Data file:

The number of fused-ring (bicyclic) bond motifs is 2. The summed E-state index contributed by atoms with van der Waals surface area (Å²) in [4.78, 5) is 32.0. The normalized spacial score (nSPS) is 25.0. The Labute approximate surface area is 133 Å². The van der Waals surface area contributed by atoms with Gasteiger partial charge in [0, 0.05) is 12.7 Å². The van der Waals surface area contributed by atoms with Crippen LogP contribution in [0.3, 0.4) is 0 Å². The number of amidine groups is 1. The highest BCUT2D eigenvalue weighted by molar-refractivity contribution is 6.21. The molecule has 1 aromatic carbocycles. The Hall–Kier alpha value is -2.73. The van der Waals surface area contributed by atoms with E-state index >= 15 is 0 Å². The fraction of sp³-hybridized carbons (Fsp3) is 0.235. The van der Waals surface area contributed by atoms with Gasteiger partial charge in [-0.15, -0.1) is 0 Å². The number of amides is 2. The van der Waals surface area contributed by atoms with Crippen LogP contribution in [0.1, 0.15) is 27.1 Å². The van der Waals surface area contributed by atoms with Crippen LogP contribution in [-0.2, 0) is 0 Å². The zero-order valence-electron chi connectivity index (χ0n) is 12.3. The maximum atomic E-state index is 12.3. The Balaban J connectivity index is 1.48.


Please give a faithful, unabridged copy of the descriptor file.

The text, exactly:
The number of fused-ring (bicyclic) bond motifs is 2. The summed E-state index contributed by atoms with van der Waals surface area (Å²) in [4.78, 5) is 32.0. The normalized spacial score (nSPS) is 25.0. The Labute approximate surface area is 133 Å². The van der Waals surface area contributed by atoms with Gasteiger partial charge in [0, 0.05) is 12.7 Å². The van der Waals surface area contributed by atoms with Crippen LogP contribution in [0.3, 0.4) is 0 Å². The number of amidine groups is 1. The highest BCUT2D eigenvalue weighted by molar-refractivity contribution is 6.21. The molecule has 1 aromatic carbocycles. The Hall–Kier alpha value is -2.73. The van der Waals surface area contributed by atoms with E-state index >= 15 is 0 Å². The fraction of sp³-hybridized carbons (Fsp3) is 0.235. The van der Waals surface area contributed by atoms with Gasteiger partial charge in [-0.15, -0.1) is 0 Å². The number of amides is 2. The van der Waals surface area contributed by atoms with Crippen LogP contribution in [0.1, 0.15) is 27.1 Å². The van der Waals surface area contributed by atoms with Crippen LogP contribution in [-0.2, 0) is 0 Å². The zero-order valence-electron chi connectivity index (χ0n) is 12.3. The maximum atomic E-state index is 12.3. The Balaban J connectivity index is 1.48.